Paris, as Hugo links the grotesque Quasimodo both to the sublime occupation of ringing

the huge church bells at the vast cathedral of Notre-Dame and to the novel’s symbol of

the sublime, the gypsy Esmerelda. The union of these two contrary figures is emphasized

in the final lines of the novel as Quasimodo’s misshapen skeleton is found holding

Esmerelda’s remains after her execution (505). Though the symbolism is less clear,

Kathryn Grossman suggests that Les Misérables also contains the juxtaposition of the

sublime and the grotesque, as Jean Valjean successfully unites his criminal past and his

honorable present (13), whereas Javert’s failure to comprehend such a union leads to
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confusion and suicide (95). Valjean’s sublime moment comes when the priest Bienvenu

sets him free after Valjean has robbed him:

His conscience considered in turn these two men placed before it, the

bishop and Jean Valjean. Anything less than the first would have failed to

soften the second. By one of those singular effects peculiar to this kind of

ecstasy, as his reverie continued, the bishop grew larger and more

resplendent to his eyes; Jean Valjean shrank and faded away. For one

instant he was no more than a shadow. Suddenly he disappeared. The

bishop alone remained. (Hugo 113)

Valjean transcends his past and unites metaphorically with the bishop, and he is a

changed man after this experience. Javert, on the other hand, is unable to cope with

Valjean’s transformation:

Until now all that he had above him had been to his eyes a smooth, simple,

limpid surface; nothing unknown there, nothing obscure; nothing that was

not definite, coordinated, chained, precise, exact, circumscribed, limited,

shut in, all foreseen; authority was a plane; no fall in it, no dizziness in

confronting it. (Hugo 1327)

In the characters of Valjean and Javert, Hugo has shown the need of the neo-

classical to embrace the Romantic. He was no lover of the rules set down by neo-

classical writers: “Let us speak out boldly. […] Let us take the hammer to their theories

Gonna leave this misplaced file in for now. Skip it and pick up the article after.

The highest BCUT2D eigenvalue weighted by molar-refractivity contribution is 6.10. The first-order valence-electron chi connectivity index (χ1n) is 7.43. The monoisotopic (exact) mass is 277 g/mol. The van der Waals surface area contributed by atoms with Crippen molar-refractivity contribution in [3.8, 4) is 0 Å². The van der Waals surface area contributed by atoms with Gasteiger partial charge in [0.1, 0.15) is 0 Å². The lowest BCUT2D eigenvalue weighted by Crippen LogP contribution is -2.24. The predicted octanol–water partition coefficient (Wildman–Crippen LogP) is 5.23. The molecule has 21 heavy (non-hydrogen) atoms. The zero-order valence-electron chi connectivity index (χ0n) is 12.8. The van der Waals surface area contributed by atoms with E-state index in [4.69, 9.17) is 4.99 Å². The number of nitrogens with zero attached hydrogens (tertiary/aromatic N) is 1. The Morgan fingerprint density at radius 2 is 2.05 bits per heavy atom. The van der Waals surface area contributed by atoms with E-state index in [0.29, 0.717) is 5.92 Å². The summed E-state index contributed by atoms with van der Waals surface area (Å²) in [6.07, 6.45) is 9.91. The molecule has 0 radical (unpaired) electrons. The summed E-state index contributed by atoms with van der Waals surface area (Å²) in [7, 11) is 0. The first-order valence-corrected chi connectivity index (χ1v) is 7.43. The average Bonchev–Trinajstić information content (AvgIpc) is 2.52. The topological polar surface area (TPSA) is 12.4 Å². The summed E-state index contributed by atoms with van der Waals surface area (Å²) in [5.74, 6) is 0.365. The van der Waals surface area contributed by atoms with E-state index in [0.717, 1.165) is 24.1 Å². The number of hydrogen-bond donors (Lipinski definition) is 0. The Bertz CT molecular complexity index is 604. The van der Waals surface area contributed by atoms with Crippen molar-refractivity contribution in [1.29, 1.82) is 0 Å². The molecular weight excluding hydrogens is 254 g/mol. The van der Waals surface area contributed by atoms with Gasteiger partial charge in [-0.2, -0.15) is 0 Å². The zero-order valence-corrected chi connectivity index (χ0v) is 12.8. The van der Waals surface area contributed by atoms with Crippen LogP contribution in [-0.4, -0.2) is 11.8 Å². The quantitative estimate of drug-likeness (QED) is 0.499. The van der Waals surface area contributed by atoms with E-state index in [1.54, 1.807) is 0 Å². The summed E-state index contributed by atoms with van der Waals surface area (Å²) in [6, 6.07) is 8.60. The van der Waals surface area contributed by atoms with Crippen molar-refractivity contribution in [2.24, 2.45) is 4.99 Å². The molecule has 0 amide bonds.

and systems and treatises. Let us tear down the old stucco-work which conceals the

façade of art!” (Preface 68). In the passage quoted above, Javert is clearly rule-bound,
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unable to accept values outside of his frame of reference. Valjean, on the other hand,

transcends the rules and becomes a truly sublime Romantic hero.

Though the sublime is not a uniquely Romantic concept, it paved the way for

Romanticism, especially in its emphasis on individual experience and breaking the

boundaries of neo-classical form. Romantics writers from Schiller and Herder in

Germany to Coleridge and Wordsworth in England took the theories cultivated earlier in

the century by Burke, Kant, and others and formed them into the basis for much of their

own self-expression. And appropriately enough, Hugo modified both German and

English sublimity in order to realize the threat to neo-classical order introduced

unwittingly one hundred and fifty years earlier by Boileau and his translation of

Longinus, and to mount a direct attack on neo-classicism.


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Bibliography

Ashfield, Andrew and Peter De Bolla, eds. The Sublime: A Reader in British Eighteenth-

Century Aesthetic Theory. Cambridge: Cambridge University Press, 1996.

Burke, Edmund. A Philosophical Enquiry Into the Origin of Our Ideas of the Sublime

and Beautiful. Ed. James T. Boulton. London: Routledge & Kegan Paul Ltd.,

1958.

Coleridge, Samuel Taylor. S.T. Coleridge Collected Works v. 7-8: Biographica Literaria.

Ed. James Engell and W. Jackson Bate. Princeton: Princeton University Press,

1983.

Grossman, Kathryn M. Figuring Transcendence in Les Misérables: Hugo’s Romantic

Sublime. Carbondale: Southern Illinois University Press, 1994.

Hugo, Victor. Les Misérables. Trans. Lee Fahnestock and Norman MacAfee. New York:

Signet Classics, 1987.

Hugo, Victor. Notre Dame de Paris. Trans. Jessie Haynes. New York: P.F. Collier & Son,

1902.

Hugo, Victor. “Preface to Cromwell.” The Dramas Complete and Unabridged of Victor

Hugo Vol. IX and X: Oliver Cromwell. Trans. I.G. Burnham. Philadelphia: George

Barrie & Son, 1896. 7-117.

Kant, Immanuel. The Critique of the Power of Judgement. Ed. Paul Guyer. Trans. Paul

Guyer and Eric Matthews. Cambridge: Cambridge University Press, 2000.

Modiano, Raimonda. Coleridge and the Concept of Nature. Tallahassee: Florida State

University Press, 1985.


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Monk, Samuel H. The Sublime: A Study of Critical Theories in XVIII-Century England.

Ann Arbor: University of Michigan Press, 1960.

Porter, Laurence M. Victor Hugo. New York: Twayne Publishers, 1999.

Weiskel, Thomas. The Romantic Sublime: Studies in the Structure and Psychology of

Transcendence. Baltimore: Johns Hopkins University Press, 1976.

Wordsworth, William. The Poems. Ed. John O. Hayden. New Haven, Conn.: Yale

University Press, 1977.

---. From “Preface to Lyrical Ballads.” The Norton Anthology of English Literature. Ed.

Jack Stillinger and Deirdre Shauna Lynch. New York: W.W. Norton & Company,

2006. 263-274.

---. The Thirteen-Book Prelude. Ed. Mark L. Reed. Ithaca, NY: Cornell University Press,

1991.